May Eve is chiefly connected with pishogues about milk, butter and farm produce. It is on May Eve your butter can be taken by milking a hair spaned across the rafter, or all the milk of a neighbour's cows can be taken by the water from his pump or well being taken first thing on May morning. In other ways too harm can be done a

  5. A Pishogue

    Language
    English
    Informant
    William Mitchell
    Age
    65

    reasons, it is impossible here to mention the name of the person concerned, as her descendants do not deserve it. On May Eve she used "make pishogues" and take all the good of her neighbours' farms into her own. These deeds made many enemies for her, with the result that as the years went on, the neighbours began to watch her every May Eve to prevent her making pishogues on this land.
    One May Eve, a farmer named Murphy was walking through his fields aimlessly mar o' ead but he kept a keen look-out for this woman whose farm bounded his.
    Suddenly a hare rose up before him from a tor of rushes. He gave his two hounds the "hula hut", thinking he would have a good hunt. The hare twisted this way and that way, and eventually she cleared the boundary fence and headed towards this old woman's house. Murphy had a clear view of the hunt from the top of the fence, and he saw the hare go straight for the old woman's bedroom window. The window, he noticed, was open. The hare sprung for the window and went through into the room, but the foremost hound just managed to make a snap at the hare and take a bite of her hindmost part. Murphy just then heard the old woman's terrible scream, and he just thought that the hare coming through the window had scared her. Picture his surprise, when he heard a few days later that the old woman was suffering from a very sore cut on the back of her thigh!!!!!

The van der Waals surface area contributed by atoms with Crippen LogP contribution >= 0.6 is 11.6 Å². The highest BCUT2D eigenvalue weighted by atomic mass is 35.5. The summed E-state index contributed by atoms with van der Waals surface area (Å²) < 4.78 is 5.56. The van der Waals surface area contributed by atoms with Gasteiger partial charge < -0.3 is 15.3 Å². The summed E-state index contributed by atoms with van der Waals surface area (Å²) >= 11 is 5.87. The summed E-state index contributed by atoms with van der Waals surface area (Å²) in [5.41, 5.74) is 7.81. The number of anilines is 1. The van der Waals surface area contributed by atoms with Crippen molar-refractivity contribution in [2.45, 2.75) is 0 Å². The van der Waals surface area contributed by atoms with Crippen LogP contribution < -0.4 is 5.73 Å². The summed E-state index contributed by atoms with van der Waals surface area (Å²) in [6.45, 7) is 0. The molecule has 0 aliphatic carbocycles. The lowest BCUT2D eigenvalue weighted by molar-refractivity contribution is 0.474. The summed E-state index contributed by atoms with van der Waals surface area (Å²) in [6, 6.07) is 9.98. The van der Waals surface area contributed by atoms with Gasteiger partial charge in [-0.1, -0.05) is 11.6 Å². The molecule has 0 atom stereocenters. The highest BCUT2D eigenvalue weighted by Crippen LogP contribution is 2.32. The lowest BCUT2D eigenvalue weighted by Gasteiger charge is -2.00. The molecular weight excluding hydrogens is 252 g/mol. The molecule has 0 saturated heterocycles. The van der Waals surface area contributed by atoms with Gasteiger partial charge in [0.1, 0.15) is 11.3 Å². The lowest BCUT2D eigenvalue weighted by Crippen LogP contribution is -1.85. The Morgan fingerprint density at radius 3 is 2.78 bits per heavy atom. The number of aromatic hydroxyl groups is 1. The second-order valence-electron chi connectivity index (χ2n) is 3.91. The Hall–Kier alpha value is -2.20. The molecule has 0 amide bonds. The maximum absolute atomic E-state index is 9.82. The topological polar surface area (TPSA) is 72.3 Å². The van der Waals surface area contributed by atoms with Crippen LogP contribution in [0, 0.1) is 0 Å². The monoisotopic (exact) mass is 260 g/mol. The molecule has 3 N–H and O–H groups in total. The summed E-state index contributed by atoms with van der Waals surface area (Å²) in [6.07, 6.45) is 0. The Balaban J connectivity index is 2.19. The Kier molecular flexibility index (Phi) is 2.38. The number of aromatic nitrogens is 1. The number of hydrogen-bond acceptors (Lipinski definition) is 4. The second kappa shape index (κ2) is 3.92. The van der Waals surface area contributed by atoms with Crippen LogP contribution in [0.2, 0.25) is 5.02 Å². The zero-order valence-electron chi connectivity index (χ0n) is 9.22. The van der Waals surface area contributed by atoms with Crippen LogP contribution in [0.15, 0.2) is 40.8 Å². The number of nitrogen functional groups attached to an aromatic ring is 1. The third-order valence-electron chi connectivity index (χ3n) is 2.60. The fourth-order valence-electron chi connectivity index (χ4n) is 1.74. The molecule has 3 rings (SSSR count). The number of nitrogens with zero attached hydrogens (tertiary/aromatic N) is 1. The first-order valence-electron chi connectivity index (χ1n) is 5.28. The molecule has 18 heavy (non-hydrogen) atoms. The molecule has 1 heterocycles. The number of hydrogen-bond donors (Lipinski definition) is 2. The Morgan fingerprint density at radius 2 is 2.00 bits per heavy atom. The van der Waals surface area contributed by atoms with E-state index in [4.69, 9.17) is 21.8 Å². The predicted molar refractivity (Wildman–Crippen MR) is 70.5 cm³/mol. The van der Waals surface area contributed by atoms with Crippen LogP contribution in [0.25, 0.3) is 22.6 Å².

6. Festival Customs - May Day

    Language
    Mixed
    Collector
    Clarrie Alfred
    Age
    14

    May Day.

    May day falls on the first of May and it is said to be the first day of summer.
    The day before May day is called May eve and on that day in Adare no Roman Catholic would dare to pick flowers because they say it is unlucky and that the fairies would come that night and revenge it on anybody that picked flowers on that day.
    On May eve the priest has always a large amount of holy water put in the chapel and each household brings a bottle of it home and sprinkles it all around the house so that no harms will come to them. This water is known as the May water.
    There are some Roman Catholics in Adare who would not stay out late on May eve night afraid the fairies would catch them.
    May day is not kept as a special day in Irleand at present but long ago people kept that day as a great day of enjoyment, because it is supposed to be the first day of summer and not so

  7. Customs of Long Ago

    Language
    English
    Collector
    Nóra Ní Madagain
    Informant